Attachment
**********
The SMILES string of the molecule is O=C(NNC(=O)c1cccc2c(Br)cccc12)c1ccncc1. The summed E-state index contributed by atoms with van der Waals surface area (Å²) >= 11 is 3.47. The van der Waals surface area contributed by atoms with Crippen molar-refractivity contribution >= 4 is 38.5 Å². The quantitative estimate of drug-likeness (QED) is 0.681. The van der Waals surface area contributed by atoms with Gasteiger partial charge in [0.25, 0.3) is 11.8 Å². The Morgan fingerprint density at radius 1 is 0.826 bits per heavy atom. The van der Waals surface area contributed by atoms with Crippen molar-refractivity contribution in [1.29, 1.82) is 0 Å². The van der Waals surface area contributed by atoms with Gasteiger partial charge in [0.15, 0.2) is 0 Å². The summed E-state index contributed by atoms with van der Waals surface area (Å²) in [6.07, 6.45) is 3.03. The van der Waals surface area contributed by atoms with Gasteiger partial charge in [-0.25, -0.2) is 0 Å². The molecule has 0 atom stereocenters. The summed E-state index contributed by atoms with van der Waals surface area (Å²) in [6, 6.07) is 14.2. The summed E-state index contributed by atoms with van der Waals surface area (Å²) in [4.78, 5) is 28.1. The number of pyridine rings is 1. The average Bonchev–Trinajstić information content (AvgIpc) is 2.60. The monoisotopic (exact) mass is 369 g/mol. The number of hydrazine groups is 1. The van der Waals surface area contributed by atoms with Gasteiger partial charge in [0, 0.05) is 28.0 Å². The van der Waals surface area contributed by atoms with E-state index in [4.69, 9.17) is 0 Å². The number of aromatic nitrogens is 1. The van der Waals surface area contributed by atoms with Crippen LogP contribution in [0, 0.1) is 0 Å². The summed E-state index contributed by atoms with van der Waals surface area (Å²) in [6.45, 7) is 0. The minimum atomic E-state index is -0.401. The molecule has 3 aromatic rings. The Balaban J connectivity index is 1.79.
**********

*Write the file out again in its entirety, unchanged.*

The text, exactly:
The SMILES string of the molecule is O=C(NNC(=O)c1cccc2c(Br)cccc12)c1ccncc1. The summed E-state index contributed by atoms with van der Waals surface area (Å²) >= 11 is 3.47. The van der Waals surface area contributed by atoms with Crippen molar-refractivity contribution >= 4 is 38.5 Å². The quantitative estimate of drug-likeness (QED) is 0.681. The van der Waals surface area contributed by atoms with Gasteiger partial charge in [0.25, 0.3) is 11.8 Å². The Morgan fingerprint density at radius 1 is 0.826 bits per heavy atom. The van der Waals surface area contributed by atoms with Crippen molar-refractivity contribution in [1.29, 1.82) is 0 Å². The van der Waals surface area contributed by atoms with Gasteiger partial charge in [0.15, 0.2) is 0 Å². The summed E-state index contributed by atoms with van der Waals surface area (Å²) in [6.07, 6.45) is 3.03. The van der Waals surface area contributed by atoms with Gasteiger partial charge in [-0.25, -0.2) is 0 Å². The molecule has 0 atom stereocenters. The summed E-state index contributed by atoms with van der Waals surface area (Å²) in [6, 6.07) is 14.2. The summed E-state index contributed by atoms with van der Waals surface area (Å²) in [4.78, 5) is 28.1. The number of pyridine rings is 1. The average Bonchev–Trinajstić information content (AvgIpc) is 2.60. The monoisotopic (exact) mass is 369 g/mol. The number of hydrazine groups is 1. The van der Waals surface area contributed by atoms with Gasteiger partial charge in [0, 0.05) is 28.0 Å². The van der Waals surface area contributed by atoms with E-state index in [4.69, 9.17) is 0 Å². The number of aromatic nitrogens is 1. The van der Waals surface area contributed by atoms with Crippen LogP contribution in [0, 0.1) is 0 Å². The summed E-state index contributed by atoms with van der Waals surface area (Å²) in [6.45, 7) is 0. The minimum atomic E-state index is -0.401. The molecule has 3 aromatic rings. The Balaban J connectivity index is 1.79.